Which players who changed teams over the winter have been the best?
This past offseason was a wild one, with jaw-dropping trades, big names switching uniforms and players casually earning comparisons to Babe Ruth himself. But, now that the dust has settled and a few months have passed, it's time to ask:
Which players who changed teams over the winter have shined the brightest? It's time for the Old Faces in New Places All-Stars.
The Padres signed the 37-year-old Ellis for his defense and leadership behind the plate, figuring that the man who was once
The Adams signing was a depth move for Washington last December -- a left-handed bat with some pop that the team could bring off the bench and maybe start once a week against a righty. When
He's clubbed 13 homers in 57 games, and he's on pace to set new bests in on-base and slugging percentage.
When a team loses an All-Star second baseman, they're usually left scrambling. But in Seattle's case, they just looked to the outfield. Gordon transitioned seamlessly from being the Mariners' everyday center fielder to being their everyday second baseman, and all the while he's been, well, Dee Gordon -- slapping balls all over the field and then wreaking absolute havoc on the basepaths.
Arguably no team had a bigger offseason than San Francisco. But as the season nears its halfway point, the Giants' highest OPS doesn't belong to
When San Francisco signed him to a Minor League deal over the winter, he was a career .222/.263/.335 hitter. In 2018, he's been a .302/.333/.594 hitter, and he's essentially forced Bruce Bochy to find him playing time all over the diamond. More importantly, he looks exactly like a young Cutch:
A former No. 6 overall pick, Moran was the centerpiece of the package Pittsburgh received in the
L.A. acquired Kemp in a five-player deal last December, but the reunion wasn't supposed to last long -- just about everybody expected the Dodgers to trade or release him as they tried to play the free-agent market while also staying below the luxury-tax threshold.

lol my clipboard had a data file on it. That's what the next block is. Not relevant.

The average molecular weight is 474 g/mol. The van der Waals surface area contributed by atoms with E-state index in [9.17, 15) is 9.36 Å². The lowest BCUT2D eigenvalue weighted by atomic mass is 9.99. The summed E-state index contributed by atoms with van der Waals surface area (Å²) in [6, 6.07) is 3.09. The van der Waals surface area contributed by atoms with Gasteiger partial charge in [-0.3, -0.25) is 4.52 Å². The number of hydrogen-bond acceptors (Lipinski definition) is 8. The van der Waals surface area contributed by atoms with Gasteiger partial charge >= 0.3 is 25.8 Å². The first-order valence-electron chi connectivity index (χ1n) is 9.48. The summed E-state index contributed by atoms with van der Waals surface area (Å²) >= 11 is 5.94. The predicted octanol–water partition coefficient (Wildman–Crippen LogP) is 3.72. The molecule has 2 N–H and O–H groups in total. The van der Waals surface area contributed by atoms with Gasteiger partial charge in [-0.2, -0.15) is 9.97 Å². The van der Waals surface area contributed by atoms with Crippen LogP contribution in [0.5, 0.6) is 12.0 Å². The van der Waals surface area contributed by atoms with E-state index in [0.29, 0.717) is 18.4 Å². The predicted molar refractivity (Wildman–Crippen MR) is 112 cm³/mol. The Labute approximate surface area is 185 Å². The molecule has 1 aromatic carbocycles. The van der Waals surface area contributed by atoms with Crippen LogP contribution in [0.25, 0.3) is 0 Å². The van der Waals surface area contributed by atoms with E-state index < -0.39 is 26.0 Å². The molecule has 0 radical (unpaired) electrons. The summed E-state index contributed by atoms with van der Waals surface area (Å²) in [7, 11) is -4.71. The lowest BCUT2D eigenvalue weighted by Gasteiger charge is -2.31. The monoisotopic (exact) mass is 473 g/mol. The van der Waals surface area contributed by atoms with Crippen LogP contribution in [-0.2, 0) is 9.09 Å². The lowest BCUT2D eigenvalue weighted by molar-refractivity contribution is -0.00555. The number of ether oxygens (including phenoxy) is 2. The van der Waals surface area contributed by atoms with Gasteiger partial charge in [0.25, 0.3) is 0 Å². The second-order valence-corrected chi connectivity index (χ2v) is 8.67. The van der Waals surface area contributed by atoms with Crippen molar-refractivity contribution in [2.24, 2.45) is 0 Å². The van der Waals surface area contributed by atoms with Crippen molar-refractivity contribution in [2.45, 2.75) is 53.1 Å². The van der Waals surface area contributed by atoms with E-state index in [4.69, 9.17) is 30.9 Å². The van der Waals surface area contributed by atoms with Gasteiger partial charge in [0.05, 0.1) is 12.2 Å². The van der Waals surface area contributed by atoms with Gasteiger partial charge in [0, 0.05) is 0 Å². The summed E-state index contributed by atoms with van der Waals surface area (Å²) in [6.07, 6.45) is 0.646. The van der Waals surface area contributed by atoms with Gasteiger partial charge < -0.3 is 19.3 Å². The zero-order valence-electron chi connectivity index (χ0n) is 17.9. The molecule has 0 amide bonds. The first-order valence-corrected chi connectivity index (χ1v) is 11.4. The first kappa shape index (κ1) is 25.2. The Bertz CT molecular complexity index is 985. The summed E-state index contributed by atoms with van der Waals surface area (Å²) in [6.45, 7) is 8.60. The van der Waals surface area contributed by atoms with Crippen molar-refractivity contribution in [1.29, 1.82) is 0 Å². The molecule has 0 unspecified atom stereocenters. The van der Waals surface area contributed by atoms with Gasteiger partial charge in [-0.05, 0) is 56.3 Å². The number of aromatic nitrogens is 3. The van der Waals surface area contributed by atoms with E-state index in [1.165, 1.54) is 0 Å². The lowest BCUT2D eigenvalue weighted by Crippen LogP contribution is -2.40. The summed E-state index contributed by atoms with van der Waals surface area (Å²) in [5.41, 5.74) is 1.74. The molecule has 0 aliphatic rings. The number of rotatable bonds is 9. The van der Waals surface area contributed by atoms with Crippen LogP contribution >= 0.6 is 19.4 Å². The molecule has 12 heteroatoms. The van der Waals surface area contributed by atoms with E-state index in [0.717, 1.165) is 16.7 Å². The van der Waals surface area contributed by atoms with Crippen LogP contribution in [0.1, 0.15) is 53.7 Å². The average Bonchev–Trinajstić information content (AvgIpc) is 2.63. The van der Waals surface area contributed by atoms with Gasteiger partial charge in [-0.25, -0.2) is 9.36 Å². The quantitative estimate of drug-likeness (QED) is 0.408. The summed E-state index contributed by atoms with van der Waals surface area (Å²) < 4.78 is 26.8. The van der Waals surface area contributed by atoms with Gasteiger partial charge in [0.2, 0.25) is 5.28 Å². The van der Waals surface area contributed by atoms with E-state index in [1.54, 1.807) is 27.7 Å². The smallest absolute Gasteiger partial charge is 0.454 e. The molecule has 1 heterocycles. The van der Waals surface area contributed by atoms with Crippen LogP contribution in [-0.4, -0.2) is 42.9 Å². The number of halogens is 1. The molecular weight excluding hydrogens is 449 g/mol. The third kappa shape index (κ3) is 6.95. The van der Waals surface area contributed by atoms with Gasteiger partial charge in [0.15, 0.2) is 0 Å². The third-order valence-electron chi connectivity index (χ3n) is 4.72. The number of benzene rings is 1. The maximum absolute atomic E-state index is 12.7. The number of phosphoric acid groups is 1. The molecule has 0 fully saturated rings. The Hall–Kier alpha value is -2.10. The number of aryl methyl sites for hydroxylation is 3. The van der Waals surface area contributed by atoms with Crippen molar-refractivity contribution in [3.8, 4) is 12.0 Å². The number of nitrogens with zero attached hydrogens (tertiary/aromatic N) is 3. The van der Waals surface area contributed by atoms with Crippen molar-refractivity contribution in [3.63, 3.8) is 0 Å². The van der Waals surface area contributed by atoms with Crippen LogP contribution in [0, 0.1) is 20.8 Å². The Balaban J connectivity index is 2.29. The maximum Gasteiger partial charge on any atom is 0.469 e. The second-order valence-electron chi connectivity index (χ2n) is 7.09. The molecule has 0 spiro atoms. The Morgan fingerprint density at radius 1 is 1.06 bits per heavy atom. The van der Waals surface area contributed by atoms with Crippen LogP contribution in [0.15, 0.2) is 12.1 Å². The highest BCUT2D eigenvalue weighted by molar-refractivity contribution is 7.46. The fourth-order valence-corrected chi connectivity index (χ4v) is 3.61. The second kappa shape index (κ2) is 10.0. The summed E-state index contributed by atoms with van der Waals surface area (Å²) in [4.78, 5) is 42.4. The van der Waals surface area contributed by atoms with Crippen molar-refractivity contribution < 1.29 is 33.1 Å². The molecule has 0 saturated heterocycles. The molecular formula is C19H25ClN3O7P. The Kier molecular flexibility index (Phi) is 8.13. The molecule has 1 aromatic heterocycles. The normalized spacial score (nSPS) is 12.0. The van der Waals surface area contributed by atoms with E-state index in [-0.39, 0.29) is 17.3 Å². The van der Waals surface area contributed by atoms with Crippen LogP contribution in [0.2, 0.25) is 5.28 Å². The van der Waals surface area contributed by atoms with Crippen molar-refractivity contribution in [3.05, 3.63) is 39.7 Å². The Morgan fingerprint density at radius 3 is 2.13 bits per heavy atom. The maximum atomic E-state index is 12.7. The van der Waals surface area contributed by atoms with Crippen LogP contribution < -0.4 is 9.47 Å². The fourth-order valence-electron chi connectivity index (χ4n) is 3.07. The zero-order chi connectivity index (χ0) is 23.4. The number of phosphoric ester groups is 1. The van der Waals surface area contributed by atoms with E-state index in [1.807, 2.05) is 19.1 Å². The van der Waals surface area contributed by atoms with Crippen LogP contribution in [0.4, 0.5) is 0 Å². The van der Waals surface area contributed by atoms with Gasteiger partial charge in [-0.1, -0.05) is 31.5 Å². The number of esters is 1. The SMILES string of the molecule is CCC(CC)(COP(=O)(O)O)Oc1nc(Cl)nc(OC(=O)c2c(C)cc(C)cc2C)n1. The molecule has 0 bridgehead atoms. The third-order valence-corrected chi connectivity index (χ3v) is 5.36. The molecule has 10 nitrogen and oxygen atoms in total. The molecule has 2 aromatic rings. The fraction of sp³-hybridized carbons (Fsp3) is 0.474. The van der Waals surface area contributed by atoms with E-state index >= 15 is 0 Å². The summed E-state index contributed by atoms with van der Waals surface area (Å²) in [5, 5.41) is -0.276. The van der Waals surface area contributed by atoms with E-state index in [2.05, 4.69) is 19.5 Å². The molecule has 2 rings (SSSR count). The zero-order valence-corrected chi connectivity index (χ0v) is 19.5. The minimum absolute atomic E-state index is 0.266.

And then a funny thing happened: the days turned into weeks, the weeks turned into months, and Kemp was still on the roster. He's been arguably the team's best hitter not named
Cain flew under the radar a little bit, remaining on the market until late January. But once he found a home in Milwaukee, he's set about reminding everyone just how good he can be. He can hit (an .832 OPS), he can run (16 steals) and watching him go get it in center field is still one of the most electrifying few seconds in baseball.
After his torrid stretch run with the D-backs and the $150 million contract Boston shelled out, it's safe to say expectations were high for Martinez. All he's done is lead the league in dingers -- but why tell you when we can show you?
Ohtani was on pace to end up on this team at two different positions, but sadly he's been sidelined by an elbow injury for the last few weeks. We do have some good news, though: According to Angels GM Billy Eppler, the two-way sensation has been cleared to begin a formal hitting progression in the not-too-distant future.
In that spirit of cautious optimism, allow us to present some Ohtani dingers:
Mikolas wasn't on any top free-agent lists heading into the offseason. There's a good chance you didn't even know where he'd played last (he spent 2015-2017 with the NPB's Yomiuri Giants). But the righty honed his arsenal during his time in Japan, and he's been a revelation so far for St. Louis to the tune of a 2.69 ERA.
What's his secret? He basically doesn't walk anyone: Mikolas has allowed just 12 free passes in 97 innings this year, good for an NL-leading 1.1 BB/9. If you were facing a pitcher that once ate an entire lizard, you'd be trying to get out of there as quickly as possible, too.
This one could go in a lot of different directions --
He also spends just about every second on a baseball field extremely pumped up, which is always fun.